WASHINGTON — Gary Allen left his California home Saturday in a rented Toyota Yaris with no cruise control, hitting the open highways en route to a magical, mythical place.
Tysons Corner Center in Virginia.
It was there, 10 years ago Thursday, that Apple opened its first retail store, setting in motion the company’s transformation from struggling innovator with little direct retail presence to a technology juggernaut worth more than $300 billion. (Only Exxon Mobil is worth more.)
Apple is known for obsessive fans who line up for hours outside its stores for new iPads and iPhones. But there are fans, and then there are people like Allen, who doesn’t just like Apple stores — he reveres them, the way some people worship Fenway Park’s Green Monster.
Allen, a retired 911 dispatcher, has been researching Apple stores for years, and he has logged just about every imaginable fact about the sleek, interactive tech playgrounds on his website, ifoAppleStore.com, which gets more than 1 million page views a month. Fact: Only one Apple store has a tree inside.
“I never need an excuse to travel, but I thought it would be cool to be there when the doors open on the anniversary at the very first store,” he said this week while resting his weary accelerator foot in Columbia, Mo. He had few expectations of any sort of celebration. “Apple likes to look forward, not back,” he said.
The Tysons Corner location opened three hours before another Apple store in Glendale, Calif., because of the time zone difference. The company now has more than 300 stores around the world, generating about $9 billion a year in revenue and drawing a billion visitors. Allen has visited nearly 90 of them. Like thousands of others, Allen regularly attends their grand openings, having hopped on airplanes to Beijing, London, Paris and Rome (as well as to Sydney, home to the Apple store with the tree inside).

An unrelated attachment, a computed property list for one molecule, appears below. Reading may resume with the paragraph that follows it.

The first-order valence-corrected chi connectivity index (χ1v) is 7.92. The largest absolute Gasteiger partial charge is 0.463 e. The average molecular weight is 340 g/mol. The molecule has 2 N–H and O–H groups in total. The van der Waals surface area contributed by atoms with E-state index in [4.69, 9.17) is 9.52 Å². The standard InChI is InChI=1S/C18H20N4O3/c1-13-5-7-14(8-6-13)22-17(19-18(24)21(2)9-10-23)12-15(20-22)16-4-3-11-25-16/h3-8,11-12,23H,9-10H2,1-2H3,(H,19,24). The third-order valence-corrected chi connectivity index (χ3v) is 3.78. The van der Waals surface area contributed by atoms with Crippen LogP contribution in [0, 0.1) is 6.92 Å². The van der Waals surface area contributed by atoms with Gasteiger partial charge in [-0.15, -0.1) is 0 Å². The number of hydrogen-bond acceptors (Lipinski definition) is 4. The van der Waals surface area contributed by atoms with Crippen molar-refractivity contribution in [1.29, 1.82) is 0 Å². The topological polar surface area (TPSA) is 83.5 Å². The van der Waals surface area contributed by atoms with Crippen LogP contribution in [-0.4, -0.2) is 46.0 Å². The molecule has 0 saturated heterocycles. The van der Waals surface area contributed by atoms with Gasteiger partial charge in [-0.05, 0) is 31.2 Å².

On his website, Allen listed questions he sometimes is asked while waiting overnight for the new stores to open: “What are you guys doing? Do you know each other? Are they giving away computers? Are they giving away free stuff? What do you get? Why are you doing this?”
Allen, 63, insists he’s a normal guy. He has a family. He just happens to love Apple stores, and he sees them as fun experiences that also are windows into our culture and a great way to meet like-minded people. “Every store has its own personality, based on its location,” he said. “I like to go in and get the tenor of what the store is all about.”
Allen has stopped at several stores on his odyssey, offering quick observations about Apple retailing — and long car trips — through his Twitter account. Some observations:
“The Leawood store is in a strip mall that has at least six empty spaces. Very strange.”
“I don’t care if it is just FedEx Ground. They are in a hurry. Stay out of their way.”
“Again, a very older demographic, at least in the early hours of the stores opening.”
“I’m at 2,170 miles … although I have driven backwards some.”
Along his journey, Allen also has posted pictures and videos, including an action scene of a goose walking around an Apple store parking lot (unexplained) and a photo of an elderly woman who took her sewing machine to an Apple store so the company’s so-called Geniuses could help her install patterns on it.
“That was pretty amazing,” he said.
Allen even stopped in Utah at the factory where the pristine wooden furniture for Apple stores is manufactured, saying in a video, “Thanks for all your hard work, guys.” And although Apple is known for its stainless steel storefronts, on a stop in St. Louis, Allen described the Arch as “the original stainless steel storefront.”
About 9:30 a.m. Thursday, Allen completed his journey — 3,200 miles, 12 states and 100 gallons of gas later. There were no balloons, no bands, no celebration, really, when Allen walked up to the Tysons Corner store shortly before it opened. But employees apparently had been tracking his trip online. Someone spotted him and invited him inside.
Dressed in their standard blue T-shirts, about a dozen employees clapped and hollered as he walked past iPads and iPhones to the center of the store. Allen beamed, then addressed the staff, which listened with rapt attention as he told them about his trips to Apple stores around the world. On behalf of other obsessive Apple fans, Allen said, “We appreciate all the hard work that we see and don’t see.”